UK News

Insights from the UK and beyond

Brown takes a different tack on Iraq


BrownInquiryTony Blair said he had no regrets about removing Saddam Hussein when he ended his session before the Chilcot inquiry in January. Gordon Brown, not surprisingly, took a different approach.

Perhaps mindful of the anger that Blair’s words had reignited, Brown topped and tailed his appearance by acknowledging the  cost in human lives among British soldiers and Iraqi civilians of the conflict.

Brown was ready to admit to mistakes in reconstruction efforts but portrayed himself as a loyal cabinet member who had left the heavy diplomatic arguments to Blair and Foreign Secretary Jack Straw in the run-up to March 2003.

On the most contentious issue of funding, Brown said he had never short-changed the military, funding operations in Iraq to the tune of eight billion pounds.

from The Great Debate UK:

Jack Straw cites trust as top issue for UK democracy

In a wide-ranging lecture in London on Monday hosted by Brunel University's Magna Carta Institute, Justice Secretary Jack Straw outlined his thoughts on the state of democracy in Britain and beyond.

After the talk, Straw told Reuters that the most pressing issue in UK democracy is the need for politicians to restore public trust following an expenses scandal that forced the main political parties to work together to resolve the crisis.

Live blog: BNP on Question Time


Welcome to our live blog of the BBC’s Question Time, which tonight features British National Party leader Nick Griffin on its panel.

Whichever side of the debate you fall on, no-one can deny that this has developed into a huge story. The BBC has defended its decision to invite Griffin on, Gordon Brown has predicted that it will backfire and security has been ramped up ahead of the show.

Is it right to free “Great Train Robber” Ronnie Biggs?


“Great Train Robber” Ronnie Biggs will live the last part of his life as a free man after Justice Secretary Jack Straw agreed to his release from prison due to ill health.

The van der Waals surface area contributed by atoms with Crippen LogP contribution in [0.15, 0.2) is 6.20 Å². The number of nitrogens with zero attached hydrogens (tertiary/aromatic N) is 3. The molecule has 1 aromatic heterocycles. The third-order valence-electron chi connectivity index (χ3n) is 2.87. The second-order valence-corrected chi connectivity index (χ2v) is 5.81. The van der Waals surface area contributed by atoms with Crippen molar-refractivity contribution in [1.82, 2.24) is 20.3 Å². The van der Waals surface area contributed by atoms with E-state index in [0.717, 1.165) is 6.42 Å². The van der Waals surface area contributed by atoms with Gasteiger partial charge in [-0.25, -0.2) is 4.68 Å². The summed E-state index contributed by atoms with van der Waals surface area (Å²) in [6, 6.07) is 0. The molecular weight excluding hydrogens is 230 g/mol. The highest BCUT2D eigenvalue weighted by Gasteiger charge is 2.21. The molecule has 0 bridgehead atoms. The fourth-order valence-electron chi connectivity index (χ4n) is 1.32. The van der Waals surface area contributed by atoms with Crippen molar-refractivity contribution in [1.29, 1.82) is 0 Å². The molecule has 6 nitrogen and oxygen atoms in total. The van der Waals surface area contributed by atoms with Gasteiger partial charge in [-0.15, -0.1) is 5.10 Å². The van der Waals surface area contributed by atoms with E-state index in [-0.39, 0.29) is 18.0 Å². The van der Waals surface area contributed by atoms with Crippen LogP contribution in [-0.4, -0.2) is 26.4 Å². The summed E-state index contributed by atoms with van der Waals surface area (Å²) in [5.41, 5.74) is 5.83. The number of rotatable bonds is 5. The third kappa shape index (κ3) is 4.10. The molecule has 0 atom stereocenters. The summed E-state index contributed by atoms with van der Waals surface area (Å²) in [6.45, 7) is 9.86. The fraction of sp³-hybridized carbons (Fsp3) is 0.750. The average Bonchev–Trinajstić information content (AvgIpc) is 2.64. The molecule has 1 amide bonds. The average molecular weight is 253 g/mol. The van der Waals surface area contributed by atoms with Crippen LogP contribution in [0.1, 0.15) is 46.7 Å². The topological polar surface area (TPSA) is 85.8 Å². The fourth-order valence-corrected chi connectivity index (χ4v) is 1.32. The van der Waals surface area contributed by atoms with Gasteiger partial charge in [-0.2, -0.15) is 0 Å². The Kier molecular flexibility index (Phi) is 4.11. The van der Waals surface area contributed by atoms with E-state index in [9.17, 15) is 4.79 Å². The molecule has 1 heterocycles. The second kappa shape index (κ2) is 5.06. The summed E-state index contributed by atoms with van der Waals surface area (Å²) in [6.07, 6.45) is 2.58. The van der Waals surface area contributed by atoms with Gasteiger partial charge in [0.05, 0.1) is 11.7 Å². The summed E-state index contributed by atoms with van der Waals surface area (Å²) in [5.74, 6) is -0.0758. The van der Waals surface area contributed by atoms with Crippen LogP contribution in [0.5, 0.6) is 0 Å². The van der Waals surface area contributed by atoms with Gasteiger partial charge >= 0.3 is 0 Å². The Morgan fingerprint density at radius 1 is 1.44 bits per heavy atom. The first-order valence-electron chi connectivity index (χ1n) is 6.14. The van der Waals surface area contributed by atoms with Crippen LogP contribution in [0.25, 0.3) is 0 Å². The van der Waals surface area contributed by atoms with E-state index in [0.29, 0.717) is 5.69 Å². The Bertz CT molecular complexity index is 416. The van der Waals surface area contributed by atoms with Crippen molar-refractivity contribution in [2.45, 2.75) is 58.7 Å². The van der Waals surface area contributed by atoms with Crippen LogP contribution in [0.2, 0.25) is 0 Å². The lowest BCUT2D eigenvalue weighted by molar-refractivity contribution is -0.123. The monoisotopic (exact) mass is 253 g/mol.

After taking part in the robbery of a Glasgow-to-London mail train in 1963, Biggs was caught and handed a 30-year sentence the following year, only to escape from prison after just 15 months, eventually fleeing to Brazil where he spent decades as a fugitive.

Is Ronnie Biggs being treated harshly?


To the surprise of many, not least the newspapers and TV channels that were telling us right up until Wednesday afternoon that his release was imminent, Ronnie Biggs has been refused parole.

Reason — a bad attitude

The 79-year-old Great Train Robber may be physically frail but is clearly unwilling to show the required amount of remorse that would get him out of jail and could now spend the rest of his days behind bars.

Iraq cabinet minutes remain secret


So we’re not going to know the full details of what the cabinet thought about going to war in Iraq.

Justice Minister Jack Straw has blocked the release of cabinet minutes on the subject on the grounds that to open them up would undermine democratic decision-making. If ministers thought everything they said in cabinet was going to be made public, his argument ran, they might be reluctant to express their full and frank views and therefore the principle of collective cabinet responsibility would be undermined.

Are bigger jails the answer?


straw.jpgShould Justice Secretary Jack Straw press ahead with plans to build three massive “Titan” jails housing up to 2,500 inmates each?

An alliance of 34 criminal justice charities and associations have written an open letter to Straw urging him to scrap the plans, arguing they will do nothing to reduce crime or tackle “sky-high” reoffending rates.